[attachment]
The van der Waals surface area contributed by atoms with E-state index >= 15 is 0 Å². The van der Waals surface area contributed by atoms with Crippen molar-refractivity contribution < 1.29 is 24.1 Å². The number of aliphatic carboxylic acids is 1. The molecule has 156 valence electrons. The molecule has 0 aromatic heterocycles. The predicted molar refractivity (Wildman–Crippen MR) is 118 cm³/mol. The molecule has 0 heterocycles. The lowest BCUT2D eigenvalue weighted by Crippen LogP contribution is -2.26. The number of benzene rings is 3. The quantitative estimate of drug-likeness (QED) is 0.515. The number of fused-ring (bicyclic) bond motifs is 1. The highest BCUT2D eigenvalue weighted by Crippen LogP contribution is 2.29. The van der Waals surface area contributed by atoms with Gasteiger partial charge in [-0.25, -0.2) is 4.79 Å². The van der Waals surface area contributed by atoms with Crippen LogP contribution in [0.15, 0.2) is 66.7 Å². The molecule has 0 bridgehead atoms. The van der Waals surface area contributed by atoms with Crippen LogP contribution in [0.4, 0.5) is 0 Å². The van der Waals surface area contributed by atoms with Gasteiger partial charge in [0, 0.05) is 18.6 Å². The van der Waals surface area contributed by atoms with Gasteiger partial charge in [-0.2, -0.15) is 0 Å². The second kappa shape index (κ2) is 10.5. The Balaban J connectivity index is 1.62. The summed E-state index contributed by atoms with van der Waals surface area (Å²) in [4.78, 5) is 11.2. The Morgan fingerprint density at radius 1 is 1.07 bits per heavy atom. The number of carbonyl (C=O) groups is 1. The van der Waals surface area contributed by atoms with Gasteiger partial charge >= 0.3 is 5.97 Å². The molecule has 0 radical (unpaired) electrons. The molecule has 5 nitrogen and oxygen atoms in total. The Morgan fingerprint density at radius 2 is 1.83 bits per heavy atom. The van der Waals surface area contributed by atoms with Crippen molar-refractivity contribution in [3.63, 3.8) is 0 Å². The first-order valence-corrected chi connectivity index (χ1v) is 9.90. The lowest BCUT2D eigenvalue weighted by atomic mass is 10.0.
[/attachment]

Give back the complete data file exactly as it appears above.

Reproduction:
The van der Waals surface area contributed by atoms with E-state index >= 15 is 0 Å². The van der Waals surface area contributed by atoms with Crippen molar-refractivity contribution < 1.29 is 24.1 Å². The number of aliphatic carboxylic acids is 1. The molecule has 156 valence electrons. The molecule has 0 aromatic heterocycles. The predicted molar refractivity (Wildman–Crippen MR) is 118 cm³/mol. The molecule has 0 heterocycles. The lowest BCUT2D eigenvalue weighted by Crippen LogP contribution is -2.26. The number of benzene rings is 3. The quantitative estimate of drug-likeness (QED) is 0.515. The number of fused-ring (bicyclic) bond motifs is 1. The highest BCUT2D eigenvalue weighted by Crippen LogP contribution is 2.29. The van der Waals surface area contributed by atoms with Gasteiger partial charge in [-0.25, -0.2) is 4.79 Å². The van der Waals surface area contributed by atoms with Crippen LogP contribution in [0.15, 0.2) is 66.7 Å². The molecule has 0 bridgehead atoms. The van der Waals surface area contributed by atoms with Crippen LogP contribution in [0.4, 0.5) is 0 Å². The van der Waals surface area contributed by atoms with Gasteiger partial charge in [0, 0.05) is 18.6 Å². The van der Waals surface area contributed by atoms with Gasteiger partial charge in [-0.2, -0.15) is 0 Å². The second kappa shape index (κ2) is 10.5. The Balaban J connectivity index is 1.62. The summed E-state index contributed by atoms with van der Waals surface area (Å²) in [4.78, 5) is 11.2. The Morgan fingerprint density at radius 1 is 1.07 bits per heavy atom. The number of carbonyl (C=O) groups is 1. The van der Waals surface area contributed by atoms with Gasteiger partial charge >= 0.3 is 5.97 Å². The molecule has 0 radical (unpaired) electrons. The molecule has 5 nitrogen and oxygen atoms in total. The Morgan fingerprint density at radius 2 is 1.83 bits per heavy atom. The van der Waals surface area contributed by atoms with Crippen molar-refractivity contribution in [3.63, 3.8) is 0 Å². The first-order valence-corrected chi connectivity index (χ1v) is 9.90. The lowest BCUT2D eigenvalue weighted by atomic mass is 10.0.